Bank Branding Tips – a Design Guide for Banks & Lenders
Most businesses know that branding is essential.
It’s simply how people identify and find your business.
If you think about it, businesses with good branding are the ones most remembered.
If you hear the word, ‘bank’, for example, you will probably be able to rattle off a few, even if you don’t bank with them.
This is because they have done an excellent job at branding, and you can associate their name with the word bank – Which is really the ultimate goal of branding in the first place.
Thus it’s essential to have a good branding strategy. But what is branding?
We all know that a brand is everything that makes up a business.
It’s the combination of a logo design, a website, the product, service, and individuals (customers and employees).
A brand has been formally defined by the Design Council as:
“a set of associations that a person (or group of people) makes with a company, product, service, individual or organisation”.
So what exactly is branding then?
Branding is what a business does to control the associations people make with their brand.
Or simply put, it's the process of developing a strategy to promote a brand.
For example, you have probably seen an HP commercial at some point in your life.
HP has branded itself to be the ‘everyone’ computer.
Their branding process convinces people that their product is so affordable a student can use it, yet dependable enough that a high up exec or hospital staff would use it.
They have been able to convince consumers to associate their logo with trust, and in association to that their brand.
The challenges of bank branding
Some banks cater to a specific audience.
But, for the most part, a bank will encounter a variety of people with a variety of different needs and situations.
People also bank differently.
Some prefer to go into the bank and speak to a teller.
While others prefer to handle their finances all online and never or very seldom step foot into their bank.
These create two issues.
One being it is difficult to create a consistent experience for everyone.
There are simply too many variables that play into it.
The second being that it is difficult to form customer relationships (especially for those who seldom come into the bank).
Though those are two difficulties you face when it comes to branding, you have plenty of options to use, and some can even help make the challenges mentioned a little less difficult to manage.
We’re going to cover a few essential tips for bank branding.
Tip 1: Take a look at what you have going
First and foremost you should look at what you have going on.
Do an audit on what you have and see which areas need updating.
As you know, the technology world is always evolving.
If you get left behind, you face a few adverse outcomes.
You become an easy target for fraud, your system might breakdown, and the customer could lose faith in you.
So, if you notice other banks implementing new technologies, be it on their website or on location, you should probably consider them too.
The trick is to do this as if you were looking at it for the first time.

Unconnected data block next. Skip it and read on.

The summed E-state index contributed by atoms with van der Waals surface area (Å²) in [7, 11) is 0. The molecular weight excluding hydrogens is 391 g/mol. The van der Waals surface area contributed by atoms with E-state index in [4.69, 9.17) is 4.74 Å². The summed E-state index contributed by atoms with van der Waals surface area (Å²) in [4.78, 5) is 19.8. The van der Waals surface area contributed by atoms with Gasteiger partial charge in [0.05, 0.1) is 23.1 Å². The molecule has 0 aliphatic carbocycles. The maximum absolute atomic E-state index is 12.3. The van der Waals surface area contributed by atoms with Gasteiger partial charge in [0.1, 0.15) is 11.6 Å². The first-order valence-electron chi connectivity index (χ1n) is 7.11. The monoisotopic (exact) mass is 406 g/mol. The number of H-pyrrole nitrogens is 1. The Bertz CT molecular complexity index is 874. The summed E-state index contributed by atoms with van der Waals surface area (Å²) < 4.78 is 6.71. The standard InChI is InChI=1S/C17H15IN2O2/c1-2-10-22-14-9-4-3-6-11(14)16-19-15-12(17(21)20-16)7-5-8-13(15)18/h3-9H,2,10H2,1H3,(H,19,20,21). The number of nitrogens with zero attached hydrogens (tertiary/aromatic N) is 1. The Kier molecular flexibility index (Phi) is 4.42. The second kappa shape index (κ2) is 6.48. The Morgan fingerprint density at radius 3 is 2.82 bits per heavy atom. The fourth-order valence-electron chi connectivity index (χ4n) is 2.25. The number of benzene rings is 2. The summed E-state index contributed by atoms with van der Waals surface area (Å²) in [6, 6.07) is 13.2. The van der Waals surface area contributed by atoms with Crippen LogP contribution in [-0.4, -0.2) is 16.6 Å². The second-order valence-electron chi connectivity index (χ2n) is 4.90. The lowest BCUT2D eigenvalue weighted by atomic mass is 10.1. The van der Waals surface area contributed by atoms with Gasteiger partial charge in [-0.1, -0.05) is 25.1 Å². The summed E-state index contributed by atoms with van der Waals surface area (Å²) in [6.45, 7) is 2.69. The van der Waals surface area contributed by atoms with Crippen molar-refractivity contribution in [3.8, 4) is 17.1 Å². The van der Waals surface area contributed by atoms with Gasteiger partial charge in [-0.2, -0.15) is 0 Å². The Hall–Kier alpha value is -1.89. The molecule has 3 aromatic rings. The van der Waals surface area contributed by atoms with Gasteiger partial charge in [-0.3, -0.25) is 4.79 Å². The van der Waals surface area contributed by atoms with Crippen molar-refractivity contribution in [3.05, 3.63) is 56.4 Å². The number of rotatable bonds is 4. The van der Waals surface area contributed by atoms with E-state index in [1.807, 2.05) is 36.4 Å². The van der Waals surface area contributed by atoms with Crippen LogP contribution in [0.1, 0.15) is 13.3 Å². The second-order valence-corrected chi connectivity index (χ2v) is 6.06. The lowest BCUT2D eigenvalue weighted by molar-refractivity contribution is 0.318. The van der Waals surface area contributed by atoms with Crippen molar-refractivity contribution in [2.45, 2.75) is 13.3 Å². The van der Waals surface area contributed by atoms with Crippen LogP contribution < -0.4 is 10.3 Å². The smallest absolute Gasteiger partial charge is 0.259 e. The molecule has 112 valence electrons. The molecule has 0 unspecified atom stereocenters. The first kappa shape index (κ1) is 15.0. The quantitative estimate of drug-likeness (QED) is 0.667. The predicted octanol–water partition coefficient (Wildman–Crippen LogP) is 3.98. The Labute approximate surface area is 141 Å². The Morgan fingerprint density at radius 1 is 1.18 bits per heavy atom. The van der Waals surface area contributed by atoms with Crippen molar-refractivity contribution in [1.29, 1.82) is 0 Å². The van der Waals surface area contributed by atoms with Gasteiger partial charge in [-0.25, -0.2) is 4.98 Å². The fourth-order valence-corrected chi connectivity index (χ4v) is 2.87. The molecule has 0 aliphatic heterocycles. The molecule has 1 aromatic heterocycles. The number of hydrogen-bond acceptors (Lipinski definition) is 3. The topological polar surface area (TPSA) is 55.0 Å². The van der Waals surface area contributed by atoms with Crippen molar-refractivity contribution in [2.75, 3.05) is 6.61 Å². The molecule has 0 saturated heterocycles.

You may find that enlisting the help of a person unassociated with your bank branding works best.
You need a fresh and unbiased perspective.
You can ask them their first impression.
What do they like, what do they dislike, what is difficult to get around, what stands out?
You really want to hone in on the message you are projecting.
If your motto is “We have your back”, but you’re running an outdated look, people might get mixed messages.
And question the security of their money in your hands.
Send out a survey – you can ask anything, from your quality of service to your ease of use on the website.
Ask your employees questions too – What can you do to make their job easier so that they can help customers better?
Evaluate competitors – Are they doing something you’re not? Take a look at a bank that is similar to yours. For example, if you are a small local bank, comparing yourself to a national bank or credit union won’t help you much.
Tip 2: Be authentic, but consistent
Let’s face it. Most people know exactly what they are going to get when they walk into a bank.
Therefore it’s imperative for you to be authentic and differentiate yourself from all the other banks.
You need to be consistent, however. Your message should be strong, but it should translate through everything your bank does and offers.
This consistency is something your customers will value.
Your look and user experience should be as consistent as possible.
Though it might be difficult to make every experience the same, you can try to instil certain aspects of it.
Certain actions should follow specific structures, and then be taken on a case by case basis.
That way all customers feel they are being offered the same type and quality of service.
Lloyds Bank branding makes it clear that they are ready to help you, no matter what journey or adventure you’re on.
You’ll find a ton of action shots on their website, that helps spin their message.
How can you do this?
Create specific touchpoints for both online and in-person interactions.
Greet everyone the same whether you are in the teller line or helping someone virtually.